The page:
Tips for Choosing a Pet Grooming Service
A professional session usually includes:
- A bath and a brushing.
- Nail trimming.
- Ear cleaning.
- Cleaning around the eyes.
- A haircut or cut.
- Cleaning the anal sacs, which helps prevent them from compacting.
How often your pet should be groomed depends on the breed, size, coat type and your personal standards. Professional groomers say all dogs can benefit from regular visits to help maintain their overall health. It’s a self-serving statement, but there’s some truth to it: constant grooming improves hygiene and means Fido will be checked periodically by someone who sees a lot of dogs and can spot potential health issues. . It also helps keep your pet’s coat in good condition, making appointments easier and less expensive. (With some breeds, if you wait too long, their coat may become too matted to keep, and they’ll suffer the complete shave of shame.)
How to Find Quality Pet Care Without Spending a Fortune
Groomers work in salons dedicated to pets, as well as in pet stores, boarding houses and some veterinary practices. There are also mobile operations that operate in specially equipped trucks or vans that can come to your home.
Here are some tips for finding the right groomer, at the right price. Additionally, Washington Post readers can access Checkbook’s local groomer ratings through October 10 at Checkbook.org/WashingtonPost/groomers.
Get references. Good sources of information include your veterinarian, friends, neighbors and co-workers. Also check out the reviews Checkbook has collected from consumers in the area. While the majority of reviews submitted for grooming operations are positive, we also receive feedback that warns of mistreatment, injured animals, sloppy work by untrained staff, and rude service.
Compare the prices. Even among highly recommended groomers, you’ll find a range of costs. We researched prices from businesses in the area to groom (including a haircut) a Cocker Spaniel and a Golden Retriever, and were offered $45 to $135 for the Cocker Spaniel, and $72 or less to $150 or more for the golden retriever. Don’t assume low prices mean lousy work; several of the less expensive groomers received high marks from their surveyed customers.
Experience matters. You wouldn’t want your hair cut by a newbie – and the same goes for your pets. An experienced groomer has had time to hone the craft and become an expert at assessing dog behaviors and responding appropriately to nervousness or restlessness. Also ask if the groomer knows your breed. (Even professionals won’t have extensive experience with all of them.) The best groomers will be honest about their limitations and, if necessary, refer you to another groomer who knows a breed better.
Check training and credentials. Several organizations certify dog groomers, including the National Association of Dog Groomers of America and the International Society of Canine Cosmetologists. Because the time and effort required for certification is considerable, it indicates that groomers are serious about their profession and have at least the basic skills for the job. On the other hand, many talented and experienced groomers have not taken the time or paid the fees to become certified.
Discuss your expectations. Do you want basic grooming services, without worrying about your dog’s size meeting rigorous breed-specific standards? Or do you have higher expectations: a hand stripping for a terrier, a scissor haircut or a sculpted cut? If you have a certain look in mind, share photos with the groomer.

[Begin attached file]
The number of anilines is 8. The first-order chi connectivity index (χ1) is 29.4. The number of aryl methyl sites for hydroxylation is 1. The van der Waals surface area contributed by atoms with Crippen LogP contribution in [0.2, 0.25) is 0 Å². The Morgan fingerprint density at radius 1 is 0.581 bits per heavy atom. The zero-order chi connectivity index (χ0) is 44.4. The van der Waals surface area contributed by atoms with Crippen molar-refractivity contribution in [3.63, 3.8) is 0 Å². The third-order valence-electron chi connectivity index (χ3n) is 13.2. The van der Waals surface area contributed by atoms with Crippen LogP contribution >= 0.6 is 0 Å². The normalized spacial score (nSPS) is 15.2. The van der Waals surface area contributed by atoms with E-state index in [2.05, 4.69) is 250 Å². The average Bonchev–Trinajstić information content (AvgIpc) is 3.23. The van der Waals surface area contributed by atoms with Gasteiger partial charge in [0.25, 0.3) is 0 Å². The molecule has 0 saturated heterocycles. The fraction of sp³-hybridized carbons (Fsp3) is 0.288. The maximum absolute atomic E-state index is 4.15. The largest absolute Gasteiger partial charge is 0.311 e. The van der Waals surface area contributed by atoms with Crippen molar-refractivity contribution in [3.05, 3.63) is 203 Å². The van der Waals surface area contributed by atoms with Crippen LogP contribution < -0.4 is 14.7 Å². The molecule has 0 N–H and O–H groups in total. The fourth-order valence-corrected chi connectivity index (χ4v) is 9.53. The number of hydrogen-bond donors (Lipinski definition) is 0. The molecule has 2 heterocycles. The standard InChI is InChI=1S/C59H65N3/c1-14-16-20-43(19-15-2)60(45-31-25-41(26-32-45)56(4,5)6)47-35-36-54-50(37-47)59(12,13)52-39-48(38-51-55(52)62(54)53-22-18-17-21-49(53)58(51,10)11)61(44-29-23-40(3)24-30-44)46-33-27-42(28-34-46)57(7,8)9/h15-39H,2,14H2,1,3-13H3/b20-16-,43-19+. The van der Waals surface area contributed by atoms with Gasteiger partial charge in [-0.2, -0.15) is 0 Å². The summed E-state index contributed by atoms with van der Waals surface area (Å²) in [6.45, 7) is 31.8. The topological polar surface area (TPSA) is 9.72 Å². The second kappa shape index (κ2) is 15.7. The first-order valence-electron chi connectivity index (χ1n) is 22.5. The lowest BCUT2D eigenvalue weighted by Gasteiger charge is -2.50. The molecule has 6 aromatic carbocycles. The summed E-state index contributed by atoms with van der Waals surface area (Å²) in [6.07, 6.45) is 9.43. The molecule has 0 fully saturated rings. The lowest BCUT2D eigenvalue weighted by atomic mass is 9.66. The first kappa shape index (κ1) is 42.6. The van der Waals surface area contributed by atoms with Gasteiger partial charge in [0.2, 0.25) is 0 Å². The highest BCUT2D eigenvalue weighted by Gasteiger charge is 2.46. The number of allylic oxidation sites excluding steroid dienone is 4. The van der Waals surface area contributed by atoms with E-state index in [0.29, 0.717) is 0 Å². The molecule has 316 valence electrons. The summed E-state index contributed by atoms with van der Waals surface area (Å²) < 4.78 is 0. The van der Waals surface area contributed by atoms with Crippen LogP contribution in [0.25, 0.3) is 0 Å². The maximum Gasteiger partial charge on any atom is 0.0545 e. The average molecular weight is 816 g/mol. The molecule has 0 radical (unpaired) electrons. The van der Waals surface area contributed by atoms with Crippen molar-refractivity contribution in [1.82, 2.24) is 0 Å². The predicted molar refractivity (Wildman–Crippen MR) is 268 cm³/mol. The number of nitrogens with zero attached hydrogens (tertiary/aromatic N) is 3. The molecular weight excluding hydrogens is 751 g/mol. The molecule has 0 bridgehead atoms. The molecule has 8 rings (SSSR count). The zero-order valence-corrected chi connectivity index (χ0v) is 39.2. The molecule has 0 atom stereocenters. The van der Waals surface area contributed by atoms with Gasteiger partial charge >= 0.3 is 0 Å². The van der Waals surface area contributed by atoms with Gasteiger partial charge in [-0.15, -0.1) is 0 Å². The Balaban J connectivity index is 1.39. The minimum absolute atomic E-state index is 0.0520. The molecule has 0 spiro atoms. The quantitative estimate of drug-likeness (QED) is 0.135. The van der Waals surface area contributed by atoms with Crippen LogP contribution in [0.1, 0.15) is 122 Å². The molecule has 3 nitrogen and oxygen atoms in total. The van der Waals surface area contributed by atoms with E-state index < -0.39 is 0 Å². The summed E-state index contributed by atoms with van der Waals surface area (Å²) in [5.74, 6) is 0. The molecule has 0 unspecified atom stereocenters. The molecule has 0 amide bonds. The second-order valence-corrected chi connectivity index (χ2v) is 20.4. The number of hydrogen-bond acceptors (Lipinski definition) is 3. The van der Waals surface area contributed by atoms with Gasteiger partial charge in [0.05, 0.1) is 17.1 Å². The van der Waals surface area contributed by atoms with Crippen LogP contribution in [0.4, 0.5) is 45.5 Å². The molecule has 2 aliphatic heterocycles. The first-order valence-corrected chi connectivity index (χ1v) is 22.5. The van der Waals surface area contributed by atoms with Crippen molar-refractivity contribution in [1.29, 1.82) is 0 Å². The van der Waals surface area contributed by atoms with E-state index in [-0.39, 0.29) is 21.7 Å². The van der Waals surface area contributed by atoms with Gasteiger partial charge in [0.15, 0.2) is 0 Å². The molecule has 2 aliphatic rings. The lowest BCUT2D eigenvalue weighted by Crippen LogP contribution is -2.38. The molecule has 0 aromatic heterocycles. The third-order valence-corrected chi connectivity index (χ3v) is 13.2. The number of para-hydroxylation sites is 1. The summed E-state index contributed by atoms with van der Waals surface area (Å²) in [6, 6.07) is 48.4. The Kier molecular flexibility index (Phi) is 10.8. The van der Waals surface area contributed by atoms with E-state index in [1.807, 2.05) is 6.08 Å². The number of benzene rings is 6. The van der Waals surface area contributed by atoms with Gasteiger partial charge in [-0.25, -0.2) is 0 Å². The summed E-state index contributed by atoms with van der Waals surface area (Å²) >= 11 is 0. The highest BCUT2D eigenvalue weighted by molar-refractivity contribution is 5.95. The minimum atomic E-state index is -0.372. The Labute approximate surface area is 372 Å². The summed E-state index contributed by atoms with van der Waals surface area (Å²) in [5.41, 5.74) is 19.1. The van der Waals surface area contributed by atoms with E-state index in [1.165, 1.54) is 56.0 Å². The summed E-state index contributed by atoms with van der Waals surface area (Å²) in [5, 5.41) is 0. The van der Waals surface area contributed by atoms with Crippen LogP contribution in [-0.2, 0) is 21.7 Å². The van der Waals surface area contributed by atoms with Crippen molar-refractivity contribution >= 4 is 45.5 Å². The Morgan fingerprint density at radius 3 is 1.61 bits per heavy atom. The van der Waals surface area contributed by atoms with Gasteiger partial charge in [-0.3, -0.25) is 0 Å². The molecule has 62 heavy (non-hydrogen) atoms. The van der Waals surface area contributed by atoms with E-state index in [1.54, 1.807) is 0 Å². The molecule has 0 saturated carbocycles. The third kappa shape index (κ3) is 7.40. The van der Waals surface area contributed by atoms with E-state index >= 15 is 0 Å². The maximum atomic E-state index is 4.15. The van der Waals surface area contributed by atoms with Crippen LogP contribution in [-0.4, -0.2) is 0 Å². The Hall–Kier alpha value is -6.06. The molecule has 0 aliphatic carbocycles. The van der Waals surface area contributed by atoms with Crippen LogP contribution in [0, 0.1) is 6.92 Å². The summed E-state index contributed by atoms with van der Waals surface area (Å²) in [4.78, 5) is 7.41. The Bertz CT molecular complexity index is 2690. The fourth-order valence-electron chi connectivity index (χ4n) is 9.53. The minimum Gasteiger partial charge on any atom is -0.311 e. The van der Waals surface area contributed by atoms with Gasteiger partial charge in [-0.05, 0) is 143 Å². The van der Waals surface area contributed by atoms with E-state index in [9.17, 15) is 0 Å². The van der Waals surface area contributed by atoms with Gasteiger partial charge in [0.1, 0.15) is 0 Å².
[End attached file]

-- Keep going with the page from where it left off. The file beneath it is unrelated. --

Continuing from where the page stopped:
Check if you can watch the grooming. You will learn a lot about how groomers treat your dog and other puppies if you watch them in action. If you can’t be in the same room, grooming tables visible from reception are a plus.
Take a ride. Each dog should have its own space and access to clean water. If dogs are placed under hair dryers and left to dry instead of being hand dried, staff should be able to monitor the area, so dogs do not become overheated or burned. Cage drying is controversial; some in the industry argue that these dryers should not be used, as they can cause stress and other problems. Short-snouted puppies, such as Bulldogs, Lhasa Apsos, and Pugs, are prone to overheating, as are very young or old pets of all breeds. You should also assess the staff. Does everyone seem knowledgeable and caring? Are they willing and able to answer questions?
Consider health issues. Check to see if groomers are taking steps to prevent the spread of disease. They should require pet owners to provide vaccination records. And ask about their plan for health emergencies. Will they rush your dog to a vet, if needed?
Consider the convenience of pickup/drop-off arrangements. Most groomers require appointments. You can usually drop the dogs off in the morning and pick them up before the store closes. While this arrangement is fine for most pet owners, it means your dog will need to spend the entire day in the facility. Some groomers require customers to pick up their pets at specific times. It’s not as convenient as open drop-off or pick-up times, but it does make your dog’s stay shorter.
Minimize stress. If visits to the groomer bother your dog, consider using a mobile operation, which typically offers one-on-one service, minimizing exposure to other dogs and shortening the process.
Avoid groomers who sedate animals. Even if your pet is nervous, do not leave the dog sedated unless the medication is administered by a veterinarian who will also monitor your dog’s care throughout the stay.
Kevin Brasler is editor of Washington Consumers’ Checkbook magazine and the nonprofit organization checkbook.org, which is consumer-backed and takes no money from the service providers it reviews. You can access Washington Area Groomer Checkbook reviews for free through October 10 at Checkbook.org/WashingtonPost/groomers.